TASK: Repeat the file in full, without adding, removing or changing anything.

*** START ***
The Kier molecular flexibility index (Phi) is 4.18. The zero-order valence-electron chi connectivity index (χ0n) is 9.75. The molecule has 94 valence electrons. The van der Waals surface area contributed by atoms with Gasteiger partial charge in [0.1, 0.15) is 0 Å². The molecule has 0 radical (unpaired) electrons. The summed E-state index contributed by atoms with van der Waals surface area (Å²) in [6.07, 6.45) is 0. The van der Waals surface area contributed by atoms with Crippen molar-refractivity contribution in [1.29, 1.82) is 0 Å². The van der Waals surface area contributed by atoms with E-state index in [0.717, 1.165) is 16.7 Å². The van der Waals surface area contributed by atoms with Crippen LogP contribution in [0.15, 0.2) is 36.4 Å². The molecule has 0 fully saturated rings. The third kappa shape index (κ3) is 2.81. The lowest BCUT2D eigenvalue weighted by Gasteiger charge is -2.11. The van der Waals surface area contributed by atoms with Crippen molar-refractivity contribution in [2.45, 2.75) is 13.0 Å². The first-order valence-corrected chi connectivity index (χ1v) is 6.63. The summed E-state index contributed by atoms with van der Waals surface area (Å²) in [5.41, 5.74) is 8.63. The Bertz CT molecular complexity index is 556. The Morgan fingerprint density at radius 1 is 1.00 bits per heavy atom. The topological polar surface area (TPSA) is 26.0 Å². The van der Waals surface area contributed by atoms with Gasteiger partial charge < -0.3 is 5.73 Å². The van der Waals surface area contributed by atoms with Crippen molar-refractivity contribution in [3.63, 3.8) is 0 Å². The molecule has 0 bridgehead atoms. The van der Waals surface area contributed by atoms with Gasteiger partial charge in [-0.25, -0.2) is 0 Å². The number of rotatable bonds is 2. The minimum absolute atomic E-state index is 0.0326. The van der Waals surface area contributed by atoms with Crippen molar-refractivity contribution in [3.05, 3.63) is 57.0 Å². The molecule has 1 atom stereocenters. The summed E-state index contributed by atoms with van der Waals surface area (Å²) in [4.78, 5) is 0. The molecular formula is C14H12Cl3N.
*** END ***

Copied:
The Kier molecular flexibility index (Phi) is 4.18. The zero-order valence-electron chi connectivity index (χ0n) is 9.75. The molecule has 94 valence electrons. The van der Waals surface area contributed by atoms with Gasteiger partial charge in [0.1, 0.15) is 0 Å². The molecule has 0 radical (unpaired) electrons. The summed E-state index contributed by atoms with van der Waals surface area (Å²) in [6.07, 6.45) is 0. The van der Waals surface area contributed by atoms with Crippen molar-refractivity contribution in [1.29, 1.82) is 0 Å². The van der Waals surface area contributed by atoms with E-state index in [0.717, 1.165) is 16.7 Å². The van der Waals surface area contributed by atoms with Crippen LogP contribution in [0.15, 0.2) is 36.4 Å². The molecule has 0 fully saturated rings. The third kappa shape index (κ3) is 2.81. The lowest BCUT2D eigenvalue weighted by Gasteiger charge is -2.11. The van der Waals surface area contributed by atoms with Crippen molar-refractivity contribution in [2.45, 2.75) is 13.0 Å². The first-order valence-corrected chi connectivity index (χ1v) is 6.63. The summed E-state index contributed by atoms with van der Waals surface area (Å²) in [5.41, 5.74) is 8.63. The Bertz CT molecular complexity index is 556. The Morgan fingerprint density at radius 1 is 1.00 bits per heavy atom. The topological polar surface area (TPSA) is 26.0 Å². The van der Waals surface area contributed by atoms with Gasteiger partial charge < -0.3 is 5.73 Å². The van der Waals surface area contributed by atoms with Crippen molar-refractivity contribution in [3.63, 3.8) is 0 Å². The molecule has 0 bridgehead atoms. The van der Waals surface area contributed by atoms with Gasteiger partial charge in [-0.25, -0.2) is 0 Å². The number of rotatable bonds is 2. The minimum absolute atomic E-state index is 0.0326. The van der Waals surface area contributed by atoms with Crippen molar-refractivity contribution in [3.05, 3.63) is 57.0 Å². The molecule has 1 atom stereocenters. The summed E-state index contributed by atoms with van der Waals surface area (Å²) in [4.78, 5) is 0. The molecular formula is C14H12Cl3N.